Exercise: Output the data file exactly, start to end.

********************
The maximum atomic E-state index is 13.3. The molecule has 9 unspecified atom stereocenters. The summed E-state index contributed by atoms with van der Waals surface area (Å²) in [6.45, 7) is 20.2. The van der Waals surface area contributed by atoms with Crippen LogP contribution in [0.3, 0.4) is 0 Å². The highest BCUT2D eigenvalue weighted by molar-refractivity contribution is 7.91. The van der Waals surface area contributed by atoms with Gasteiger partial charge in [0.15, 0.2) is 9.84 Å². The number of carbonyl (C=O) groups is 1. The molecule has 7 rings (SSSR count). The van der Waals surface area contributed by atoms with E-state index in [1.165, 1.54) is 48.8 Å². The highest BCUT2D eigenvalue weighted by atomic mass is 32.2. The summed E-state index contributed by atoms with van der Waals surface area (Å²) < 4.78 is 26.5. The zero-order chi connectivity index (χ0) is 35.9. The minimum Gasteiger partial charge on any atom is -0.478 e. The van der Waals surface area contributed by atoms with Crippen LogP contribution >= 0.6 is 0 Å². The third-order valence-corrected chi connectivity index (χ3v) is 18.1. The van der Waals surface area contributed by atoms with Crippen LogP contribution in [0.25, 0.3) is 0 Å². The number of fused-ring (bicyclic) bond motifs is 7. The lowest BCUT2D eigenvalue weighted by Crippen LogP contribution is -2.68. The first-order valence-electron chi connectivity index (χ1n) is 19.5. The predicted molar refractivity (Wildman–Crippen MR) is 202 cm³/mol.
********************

The maximum atomic E-state index is 13.3. The molecule has 9 unspecified atom stereocenters. The summed E-state index contributed by atoms with van der Waals surface area (Å²) in [6.45, 7) is 20.2. The van der Waals surface area contributed by atoms with Crippen LogP contribution in [0.3, 0.4) is 0 Å². The highest BCUT2D eigenvalue weighted by molar-refractivity contribution is 7.91. The van der Waals surface area contributed by atoms with Gasteiger partial charge in [0.15, 0.2) is 9.84 Å². The number of carbonyl (C=O) groups is 1. The molecule has 7 rings (SSSR count). The van der Waals surface area contributed by atoms with E-state index in [1.165, 1.54) is 48.8 Å². The highest BCUT2D eigenvalue weighted by atomic mass is 32.2. The summed E-state index contributed by atoms with van der Waals surface area (Å²) < 4.78 is 26.5. The zero-order chi connectivity index (χ0) is 35.9. The minimum Gasteiger partial charge on any atom is -0.478 e. The van der Waals surface area contributed by atoms with Crippen LogP contribution >= 0.6 is 0 Å². The third-order valence-corrected chi connectivity index (χ3v) is 18.1. The van der Waals surface area contributed by atoms with Crippen LogP contribution in [0.25, 0.3) is 0 Å². The number of fused-ring (bicyclic) bond motifs is 7. The lowest BCUT2D eigenvalue weighted by Crippen LogP contribution is -2.68. The first-order valence-electron chi connectivity index (χ1n) is 19.5. The predicted molar refractivity (Wildman–Crippen MR) is 202 cm³/mol.